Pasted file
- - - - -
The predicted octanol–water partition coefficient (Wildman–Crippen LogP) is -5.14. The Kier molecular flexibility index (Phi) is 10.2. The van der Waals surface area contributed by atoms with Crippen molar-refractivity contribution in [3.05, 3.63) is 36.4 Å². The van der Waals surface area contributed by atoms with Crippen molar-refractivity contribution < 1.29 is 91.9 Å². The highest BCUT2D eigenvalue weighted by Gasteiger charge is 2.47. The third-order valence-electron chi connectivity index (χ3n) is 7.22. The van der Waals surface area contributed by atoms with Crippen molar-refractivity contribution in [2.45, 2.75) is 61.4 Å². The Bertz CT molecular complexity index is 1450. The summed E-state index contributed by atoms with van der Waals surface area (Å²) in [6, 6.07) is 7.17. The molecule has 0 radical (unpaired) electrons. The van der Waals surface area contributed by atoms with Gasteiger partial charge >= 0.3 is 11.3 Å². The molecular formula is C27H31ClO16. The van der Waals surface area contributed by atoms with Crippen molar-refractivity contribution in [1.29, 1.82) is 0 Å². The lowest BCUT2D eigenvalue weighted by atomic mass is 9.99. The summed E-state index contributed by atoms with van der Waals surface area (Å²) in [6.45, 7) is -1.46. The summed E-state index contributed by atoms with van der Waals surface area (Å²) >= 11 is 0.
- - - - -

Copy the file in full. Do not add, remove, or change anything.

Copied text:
The predicted octanol–water partition coefficient (Wildman–Crippen LogP) is -5.14. The Kier molecular flexibility index (Phi) is 10.2. The van der Waals surface area contributed by atoms with Crippen molar-refractivity contribution in [3.05, 3.63) is 36.4 Å². The van der Waals surface area contributed by atoms with Crippen molar-refractivity contribution < 1.29 is 91.9 Å². The highest BCUT2D eigenvalue weighted by Gasteiger charge is 2.47. The third-order valence-electron chi connectivity index (χ3n) is 7.22. The van der Waals surface area contributed by atoms with Crippen molar-refractivity contribution in [2.45, 2.75) is 61.4 Å². The Bertz CT molecular complexity index is 1450. The summed E-state index contributed by atoms with van der Waals surface area (Å²) in [6, 6.07) is 7.17. The molecule has 0 radical (unpaired) electrons. The van der Waals surface area contributed by atoms with Gasteiger partial charge >= 0.3 is 11.3 Å². The molecular formula is C27H31ClO16. The van der Waals surface area contributed by atoms with Crippen molar-refractivity contribution in [1.29, 1.82) is 0 Å². The lowest BCUT2D eigenvalue weighted by atomic mass is 9.99. The summed E-state index contributed by atoms with van der Waals surface area (Å²) in [6.45, 7) is -1.46. The summed E-state index contributed by atoms with van der Waals surface area (Å²) >= 11 is 0.